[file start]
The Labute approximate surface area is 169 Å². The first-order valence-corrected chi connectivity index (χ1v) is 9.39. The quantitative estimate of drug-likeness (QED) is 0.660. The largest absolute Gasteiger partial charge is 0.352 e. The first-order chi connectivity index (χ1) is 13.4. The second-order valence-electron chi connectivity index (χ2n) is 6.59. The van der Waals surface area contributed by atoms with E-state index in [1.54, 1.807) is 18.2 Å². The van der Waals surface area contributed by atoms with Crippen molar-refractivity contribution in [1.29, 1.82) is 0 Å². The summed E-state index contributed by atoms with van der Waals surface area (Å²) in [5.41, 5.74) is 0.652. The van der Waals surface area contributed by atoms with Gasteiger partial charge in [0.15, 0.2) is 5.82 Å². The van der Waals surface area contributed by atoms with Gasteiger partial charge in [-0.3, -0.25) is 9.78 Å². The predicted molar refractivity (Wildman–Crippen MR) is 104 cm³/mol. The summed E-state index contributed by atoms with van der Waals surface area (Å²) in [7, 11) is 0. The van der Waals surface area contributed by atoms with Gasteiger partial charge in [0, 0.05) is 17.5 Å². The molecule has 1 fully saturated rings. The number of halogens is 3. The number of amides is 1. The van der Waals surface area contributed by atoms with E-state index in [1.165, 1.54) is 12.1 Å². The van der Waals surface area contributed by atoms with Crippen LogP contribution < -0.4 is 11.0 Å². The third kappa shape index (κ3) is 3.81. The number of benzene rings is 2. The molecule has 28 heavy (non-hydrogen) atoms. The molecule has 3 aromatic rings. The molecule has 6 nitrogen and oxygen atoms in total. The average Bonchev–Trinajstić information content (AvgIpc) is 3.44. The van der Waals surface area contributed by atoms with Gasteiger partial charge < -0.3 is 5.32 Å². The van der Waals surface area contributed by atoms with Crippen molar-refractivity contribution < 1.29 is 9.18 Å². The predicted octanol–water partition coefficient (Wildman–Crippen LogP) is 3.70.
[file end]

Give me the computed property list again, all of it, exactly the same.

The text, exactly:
The Labute approximate surface area is 169 Å². The first-order valence-corrected chi connectivity index (χ1v) is 9.39. The quantitative estimate of drug-likeness (QED) is 0.660. The largest absolute Gasteiger partial charge is 0.352 e. The first-order chi connectivity index (χ1) is 13.4. The second-order valence-electron chi connectivity index (χ2n) is 6.59. The van der Waals surface area contributed by atoms with E-state index in [1.54, 1.807) is 18.2 Å². The van der Waals surface area contributed by atoms with Crippen molar-refractivity contribution in [1.29, 1.82) is 0 Å². The summed E-state index contributed by atoms with van der Waals surface area (Å²) in [5.41, 5.74) is 0.652. The van der Waals surface area contributed by atoms with Gasteiger partial charge in [0.15, 0.2) is 5.82 Å². The van der Waals surface area contributed by atoms with Gasteiger partial charge in [-0.3, -0.25) is 9.78 Å². The predicted molar refractivity (Wildman–Crippen MR) is 104 cm³/mol. The summed E-state index contributed by atoms with van der Waals surface area (Å²) in [7, 11) is 0. The van der Waals surface area contributed by atoms with Gasteiger partial charge in [0, 0.05) is 17.5 Å². The molecule has 1 fully saturated rings. The number of halogens is 3. The number of amides is 1. The van der Waals surface area contributed by atoms with E-state index in [1.165, 1.54) is 12.1 Å². The van der Waals surface area contributed by atoms with Crippen LogP contribution < -0.4 is 11.0 Å². The third kappa shape index (κ3) is 3.81. The number of benzene rings is 2. The molecule has 28 heavy (non-hydrogen) atoms. The molecule has 3 aromatic rings. The molecule has 6 nitrogen and oxygen atoms in total. The average Bonchev–Trinajstić information content (AvgIpc) is 3.44. The van der Waals surface area contributed by atoms with Gasteiger partial charge < -0.3 is 5.32 Å². The van der Waals surface area contributed by atoms with Crippen molar-refractivity contribution < 1.29 is 9.18 Å². The predicted octanol–water partition coefficient (Wildman–Crippen LogP) is 3.70.